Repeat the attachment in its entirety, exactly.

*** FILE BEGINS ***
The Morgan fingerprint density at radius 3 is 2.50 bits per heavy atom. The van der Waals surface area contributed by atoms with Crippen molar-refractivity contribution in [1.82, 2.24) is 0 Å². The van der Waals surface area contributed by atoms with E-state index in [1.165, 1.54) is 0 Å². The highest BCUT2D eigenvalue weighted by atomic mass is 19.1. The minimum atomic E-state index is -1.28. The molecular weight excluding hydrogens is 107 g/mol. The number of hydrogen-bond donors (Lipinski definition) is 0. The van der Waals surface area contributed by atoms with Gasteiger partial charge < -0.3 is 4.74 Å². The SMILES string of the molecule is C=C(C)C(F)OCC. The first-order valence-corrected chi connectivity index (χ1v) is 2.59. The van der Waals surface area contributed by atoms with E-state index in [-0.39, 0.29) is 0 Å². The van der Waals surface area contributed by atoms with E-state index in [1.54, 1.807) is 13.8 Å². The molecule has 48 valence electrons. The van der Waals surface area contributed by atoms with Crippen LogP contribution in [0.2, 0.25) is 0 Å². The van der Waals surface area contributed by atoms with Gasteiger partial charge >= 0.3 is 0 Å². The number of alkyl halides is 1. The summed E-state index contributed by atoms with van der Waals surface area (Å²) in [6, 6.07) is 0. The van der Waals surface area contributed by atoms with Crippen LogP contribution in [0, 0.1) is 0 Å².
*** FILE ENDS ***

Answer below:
The Morgan fingerprint density at radius 3 is 2.50 bits per heavy atom. The van der Waals surface area contributed by atoms with Crippen molar-refractivity contribution in [1.82, 2.24) is 0 Å². The van der Waals surface area contributed by atoms with E-state index in [1.165, 1.54) is 0 Å². The highest BCUT2D eigenvalue weighted by atomic mass is 19.1. The minimum atomic E-state index is -1.28. The molecular weight excluding hydrogens is 107 g/mol. The number of hydrogen-bond donors (Lipinski definition) is 0. The van der Waals surface area contributed by atoms with Gasteiger partial charge < -0.3 is 4.74 Å². The SMILES string of the molecule is C=C(C)C(F)OCC. The first-order valence-corrected chi connectivity index (χ1v) is 2.59. The van der Waals surface area contributed by atoms with E-state index in [-0.39, 0.29) is 0 Å². The van der Waals surface area contributed by atoms with E-state index in [1.54, 1.807) is 13.8 Å². The molecule has 48 valence electrons. The van der Waals surface area contributed by atoms with Crippen LogP contribution in [0.2, 0.25) is 0 Å². The van der Waals surface area contributed by atoms with Gasteiger partial charge >= 0.3 is 0 Å². The number of alkyl halides is 1. The summed E-state index contributed by atoms with van der Waals surface area (Å²) in [6, 6.07) is 0. The van der Waals surface area contributed by atoms with Crippen LogP contribution in [0, 0.1) is 0 Å².